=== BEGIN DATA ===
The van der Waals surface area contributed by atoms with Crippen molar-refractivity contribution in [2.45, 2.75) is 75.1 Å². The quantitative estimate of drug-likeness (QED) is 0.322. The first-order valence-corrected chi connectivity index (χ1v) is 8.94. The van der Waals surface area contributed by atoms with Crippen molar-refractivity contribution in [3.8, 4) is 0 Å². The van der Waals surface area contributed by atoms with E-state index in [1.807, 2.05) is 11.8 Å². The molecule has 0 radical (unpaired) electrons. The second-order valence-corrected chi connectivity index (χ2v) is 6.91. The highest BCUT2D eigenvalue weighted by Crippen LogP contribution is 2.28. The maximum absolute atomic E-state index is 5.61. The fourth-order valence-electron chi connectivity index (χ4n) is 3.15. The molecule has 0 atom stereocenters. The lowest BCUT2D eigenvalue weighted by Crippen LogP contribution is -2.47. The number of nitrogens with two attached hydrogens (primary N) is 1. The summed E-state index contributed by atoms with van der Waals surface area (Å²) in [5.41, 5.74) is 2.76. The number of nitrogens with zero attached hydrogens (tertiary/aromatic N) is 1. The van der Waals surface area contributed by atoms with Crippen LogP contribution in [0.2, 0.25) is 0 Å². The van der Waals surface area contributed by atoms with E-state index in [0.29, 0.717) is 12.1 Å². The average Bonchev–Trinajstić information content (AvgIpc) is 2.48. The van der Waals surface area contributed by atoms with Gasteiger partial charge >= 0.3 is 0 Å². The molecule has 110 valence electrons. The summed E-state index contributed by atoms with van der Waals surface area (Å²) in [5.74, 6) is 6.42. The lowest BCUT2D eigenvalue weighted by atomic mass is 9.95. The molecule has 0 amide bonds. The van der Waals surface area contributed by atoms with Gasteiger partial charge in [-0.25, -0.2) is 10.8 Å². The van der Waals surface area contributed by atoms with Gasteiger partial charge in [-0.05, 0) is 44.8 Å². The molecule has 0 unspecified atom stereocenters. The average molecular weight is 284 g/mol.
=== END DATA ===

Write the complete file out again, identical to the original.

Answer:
The van der Waals surface area contributed by atoms with Crippen molar-refractivity contribution in [2.45, 2.75) is 75.1 Å². The quantitative estimate of drug-likeness (QED) is 0.322. The first-order valence-corrected chi connectivity index (χ1v) is 8.94. The van der Waals surface area contributed by atoms with Crippen molar-refractivity contribution in [3.8, 4) is 0 Å². The van der Waals surface area contributed by atoms with E-state index in [1.807, 2.05) is 11.8 Å². The molecule has 0 radical (unpaired) electrons. The second-order valence-corrected chi connectivity index (χ2v) is 6.91. The highest BCUT2D eigenvalue weighted by Crippen LogP contribution is 2.28. The maximum absolute atomic E-state index is 5.61. The fourth-order valence-electron chi connectivity index (χ4n) is 3.15. The molecule has 0 atom stereocenters. The lowest BCUT2D eigenvalue weighted by Crippen LogP contribution is -2.47. The number of nitrogens with two attached hydrogens (primary N) is 1. The summed E-state index contributed by atoms with van der Waals surface area (Å²) in [5.41, 5.74) is 2.76. The number of nitrogens with zero attached hydrogens (tertiary/aromatic N) is 1. The van der Waals surface area contributed by atoms with Crippen LogP contribution in [0.2, 0.25) is 0 Å². The van der Waals surface area contributed by atoms with E-state index in [0.29, 0.717) is 12.1 Å². The average Bonchev–Trinajstić information content (AvgIpc) is 2.48. The van der Waals surface area contributed by atoms with Gasteiger partial charge >= 0.3 is 0 Å². The molecule has 110 valence electrons. The summed E-state index contributed by atoms with van der Waals surface area (Å²) in [5.74, 6) is 6.42. The lowest BCUT2D eigenvalue weighted by atomic mass is 9.95. The molecule has 0 amide bonds. The van der Waals surface area contributed by atoms with Gasteiger partial charge in [-0.25, -0.2) is 10.8 Å². The van der Waals surface area contributed by atoms with Gasteiger partial charge in [-0.05, 0) is 44.8 Å². The molecule has 0 unspecified atom stereocenters. The average molecular weight is 284 g/mol.